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Problems at Pierce College

November 29, 1998

Re "Board Votes Pierce College President Out," Nov. 21.

The problems that beset Los Angeles Pierce College should not be laid on the shoulders of the college president but rather at the feet of the board of trustees and district administration. They have continually taken the enrollment funding Pierce has generated and subsidized other district colleges that have been unable to support their own budgets.

For example, this year Pierce generated $37 million based upon enrollment, but the district has demanded that Pierce operate within a $25-million budget. This needed revenue of $12 million goes to other district colleges and programs.

Pierce's budget has constantly been reduced over the years while the cost of operating the college continues to rise. Pierce has been unable to maintain, let alone improve, the appearance of the college or the number of programs offered.

It is no surprise students living in Pierce's service area have been attracted to other community colleges outside the boundaries of Los Angeles Community College District. Santa Monica and Moorpark colleges have campuses that are well-maintained and offer a greater number of programs.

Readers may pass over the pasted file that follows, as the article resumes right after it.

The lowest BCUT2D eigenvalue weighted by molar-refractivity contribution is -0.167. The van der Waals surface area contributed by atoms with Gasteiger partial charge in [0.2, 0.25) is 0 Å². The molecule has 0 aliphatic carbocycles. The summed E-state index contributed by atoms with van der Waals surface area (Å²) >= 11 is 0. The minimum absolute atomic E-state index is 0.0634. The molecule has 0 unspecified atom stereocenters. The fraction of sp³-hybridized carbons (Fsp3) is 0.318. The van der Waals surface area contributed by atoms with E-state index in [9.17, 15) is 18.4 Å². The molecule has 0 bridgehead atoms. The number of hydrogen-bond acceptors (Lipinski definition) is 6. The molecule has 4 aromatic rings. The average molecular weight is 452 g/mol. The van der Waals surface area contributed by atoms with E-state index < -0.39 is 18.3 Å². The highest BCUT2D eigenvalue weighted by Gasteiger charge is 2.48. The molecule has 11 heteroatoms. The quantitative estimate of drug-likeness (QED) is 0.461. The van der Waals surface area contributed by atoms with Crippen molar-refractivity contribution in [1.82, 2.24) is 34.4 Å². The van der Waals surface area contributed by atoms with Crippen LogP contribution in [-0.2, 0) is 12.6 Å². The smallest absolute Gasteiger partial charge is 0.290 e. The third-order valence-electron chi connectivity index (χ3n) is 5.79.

The board of trustees and the district administration must take responsibility for the financial problems and enrollment decline at Pierce. Dr. E. Bing Inocencio has been used as a scapegoat for their poor management decisions.



I read with interest the article regarding the ouster of Pierce College's president. I wondered why, since "Mission did a spectacular job," the college district did not simply assign the president of Mission College to run Pierce.

After I read Sunday's Times article regarding Mission's president forfeiting $4.7 million in building funds, I understand why.



Re "Plans for Pierce Land Offered," Nov. 18.

Is everything for sale?

When I saw the article detailing the proposals to "develop"--I'd call it rape--what used to be the Pierce College farm, I was sickened.

Every year, my wife and I take our children to enjoy the open fields, green hillsides and animals on the college's farm walks. Every year, as Canada geese fly overhead, I know where they are headed. Any day I pass by and watch the wind rustle the grass I feel the warmth any human does when they see something other than concrete and asphalt . . . .

With surrounding communities (Thousand Oaks' hillside preservation ordinances, Simi Valley saving Corriganville, the Santa Monica Mountains Conservancy doing just that and the good people of Ventura County just this month on election day) saying stop the sprawl, I am disgusted by what has happened to the Valley I was born in.

If this deal goes through, say goodbye to the open space, farm walks, geese and the tiny bit of our past the farmland represents.

If the college district needs cash, let them try a bond. It worked for the Los Angeles Unified School District.

How many more golf courses and hotels and conference centers does the San Fernando Valley need?

Just leave it alone.

BRAD SMITH, Granada Hills


Since when is golf for the well-to-do minority more essential than food for the vast majority?

RUTH LORING, Calabasas

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